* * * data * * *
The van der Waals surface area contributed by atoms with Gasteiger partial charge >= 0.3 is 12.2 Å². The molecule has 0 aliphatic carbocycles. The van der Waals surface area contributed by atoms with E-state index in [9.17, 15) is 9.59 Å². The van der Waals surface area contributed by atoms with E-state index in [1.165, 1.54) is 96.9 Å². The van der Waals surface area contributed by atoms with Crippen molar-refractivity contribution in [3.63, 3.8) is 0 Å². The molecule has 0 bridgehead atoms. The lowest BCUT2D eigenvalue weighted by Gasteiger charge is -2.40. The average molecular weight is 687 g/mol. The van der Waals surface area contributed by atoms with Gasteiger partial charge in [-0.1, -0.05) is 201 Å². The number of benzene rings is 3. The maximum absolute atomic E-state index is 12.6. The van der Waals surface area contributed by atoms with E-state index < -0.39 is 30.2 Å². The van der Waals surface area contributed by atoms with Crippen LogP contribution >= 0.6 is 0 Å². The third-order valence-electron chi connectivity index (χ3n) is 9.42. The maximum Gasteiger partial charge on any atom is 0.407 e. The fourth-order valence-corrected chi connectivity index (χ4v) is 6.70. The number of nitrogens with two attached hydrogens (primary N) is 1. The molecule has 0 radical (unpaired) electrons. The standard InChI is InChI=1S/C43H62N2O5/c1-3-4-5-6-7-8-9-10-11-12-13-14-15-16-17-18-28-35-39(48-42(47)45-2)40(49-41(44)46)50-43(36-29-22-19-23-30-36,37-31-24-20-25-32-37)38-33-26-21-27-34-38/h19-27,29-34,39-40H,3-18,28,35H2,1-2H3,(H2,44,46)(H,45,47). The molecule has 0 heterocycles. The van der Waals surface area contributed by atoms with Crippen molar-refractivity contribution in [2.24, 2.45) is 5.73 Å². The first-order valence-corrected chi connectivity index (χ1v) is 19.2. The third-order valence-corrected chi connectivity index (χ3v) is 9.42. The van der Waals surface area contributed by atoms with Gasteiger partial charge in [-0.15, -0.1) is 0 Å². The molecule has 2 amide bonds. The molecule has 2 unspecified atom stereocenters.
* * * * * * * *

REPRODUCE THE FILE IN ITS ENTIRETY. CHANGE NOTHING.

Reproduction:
The van der Waals surface area contributed by atoms with Gasteiger partial charge >= 0.3 is 12.2 Å². The molecule has 0 aliphatic carbocycles. The van der Waals surface area contributed by atoms with E-state index in [9.17, 15) is 9.59 Å². The van der Waals surface area contributed by atoms with E-state index in [1.165, 1.54) is 96.9 Å². The van der Waals surface area contributed by atoms with Crippen molar-refractivity contribution in [3.63, 3.8) is 0 Å². The molecule has 0 bridgehead atoms. The lowest BCUT2D eigenvalue weighted by Gasteiger charge is -2.40. The average molecular weight is 687 g/mol. The van der Waals surface area contributed by atoms with Gasteiger partial charge in [-0.1, -0.05) is 201 Å². The number of benzene rings is 3. The maximum absolute atomic E-state index is 12.6. The van der Waals surface area contributed by atoms with E-state index < -0.39 is 30.2 Å². The van der Waals surface area contributed by atoms with Crippen LogP contribution >= 0.6 is 0 Å². The third-order valence-electron chi connectivity index (χ3n) is 9.42. The maximum Gasteiger partial charge on any atom is 0.407 e. The fourth-order valence-corrected chi connectivity index (χ4v) is 6.70. The number of nitrogens with two attached hydrogens (primary N) is 1. The molecule has 0 radical (unpaired) electrons. The standard InChI is InChI=1S/C43H62N2O5/c1-3-4-5-6-7-8-9-10-11-12-13-14-15-16-17-18-28-35-39(48-42(47)45-2)40(49-41(44)46)50-43(36-29-22-19-23-30-36,37-31-24-20-25-32-37)38-33-26-21-27-34-38/h19-27,29-34,39-40H,3-18,28,35H2,1-2H3,(H2,44,46)(H,45,47). The molecule has 0 heterocycles. The van der Waals surface area contributed by atoms with Crippen molar-refractivity contribution in [2.24, 2.45) is 5.73 Å². The first-order valence-corrected chi connectivity index (χ1v) is 19.2. The third-order valence-corrected chi connectivity index (χ3v) is 9.42. The van der Waals surface area contributed by atoms with Gasteiger partial charge in [-0.15, -0.1) is 0 Å². The molecule has 2 amide bonds. The molecule has 2 unspecified atom stereocenters.